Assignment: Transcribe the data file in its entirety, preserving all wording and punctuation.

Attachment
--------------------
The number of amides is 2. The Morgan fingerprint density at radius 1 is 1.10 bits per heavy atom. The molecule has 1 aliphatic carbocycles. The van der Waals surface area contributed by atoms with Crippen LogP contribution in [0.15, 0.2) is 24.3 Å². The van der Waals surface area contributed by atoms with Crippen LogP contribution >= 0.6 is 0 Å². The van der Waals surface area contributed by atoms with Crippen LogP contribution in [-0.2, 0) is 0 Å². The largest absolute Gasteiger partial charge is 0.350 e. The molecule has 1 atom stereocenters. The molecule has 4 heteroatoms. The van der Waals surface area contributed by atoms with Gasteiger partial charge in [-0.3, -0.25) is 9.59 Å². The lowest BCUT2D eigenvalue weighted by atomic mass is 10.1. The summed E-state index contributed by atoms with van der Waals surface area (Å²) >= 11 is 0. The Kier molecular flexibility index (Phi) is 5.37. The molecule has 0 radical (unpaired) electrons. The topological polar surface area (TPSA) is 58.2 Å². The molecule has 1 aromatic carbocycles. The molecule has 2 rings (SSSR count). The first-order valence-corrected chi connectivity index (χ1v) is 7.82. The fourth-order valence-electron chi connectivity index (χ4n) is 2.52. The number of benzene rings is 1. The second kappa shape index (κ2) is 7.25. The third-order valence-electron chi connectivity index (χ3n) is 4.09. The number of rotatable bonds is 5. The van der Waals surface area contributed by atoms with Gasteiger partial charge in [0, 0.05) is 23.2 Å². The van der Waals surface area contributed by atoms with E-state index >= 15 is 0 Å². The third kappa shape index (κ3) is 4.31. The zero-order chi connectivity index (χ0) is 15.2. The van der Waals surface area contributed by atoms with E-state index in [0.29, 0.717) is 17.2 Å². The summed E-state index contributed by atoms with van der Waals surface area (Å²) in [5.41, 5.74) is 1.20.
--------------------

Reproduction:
The number of amides is 2. The Morgan fingerprint density at radius 1 is 1.10 bits per heavy atom. The molecule has 1 aliphatic carbocycles. The van der Waals surface area contributed by atoms with Crippen LogP contribution in [0.15, 0.2) is 24.3 Å². The van der Waals surface area contributed by atoms with Crippen LogP contribution >= 0.6 is 0 Å². The van der Waals surface area contributed by atoms with Crippen LogP contribution in [-0.2, 0) is 0 Å². The largest absolute Gasteiger partial charge is 0.350 e. The molecule has 1 atom stereocenters. The molecule has 4 heteroatoms. The van der Waals surface area contributed by atoms with Gasteiger partial charge in [-0.3, -0.25) is 9.59 Å². The lowest BCUT2D eigenvalue weighted by atomic mass is 10.1. The summed E-state index contributed by atoms with van der Waals surface area (Å²) >= 11 is 0. The Kier molecular flexibility index (Phi) is 5.37. The molecule has 0 radical (unpaired) electrons. The topological polar surface area (TPSA) is 58.2 Å². The molecule has 1 aromatic carbocycles. The molecule has 2 rings (SSSR count). The first-order valence-corrected chi connectivity index (χ1v) is 7.82. The fourth-order valence-electron chi connectivity index (χ4n) is 2.52. The number of benzene rings is 1. The second kappa shape index (κ2) is 7.25. The third-order valence-electron chi connectivity index (χ3n) is 4.09. The number of rotatable bonds is 5. The van der Waals surface area contributed by atoms with Gasteiger partial charge in [0, 0.05) is 23.2 Å². The van der Waals surface area contributed by atoms with E-state index >= 15 is 0 Å². The third kappa shape index (κ3) is 4.31. The zero-order chi connectivity index (χ0) is 15.2. The van der Waals surface area contributed by atoms with E-state index in [0.29, 0.717) is 17.2 Å². The summed E-state index contributed by atoms with van der Waals surface area (Å²) in [5.41, 5.74) is 1.20.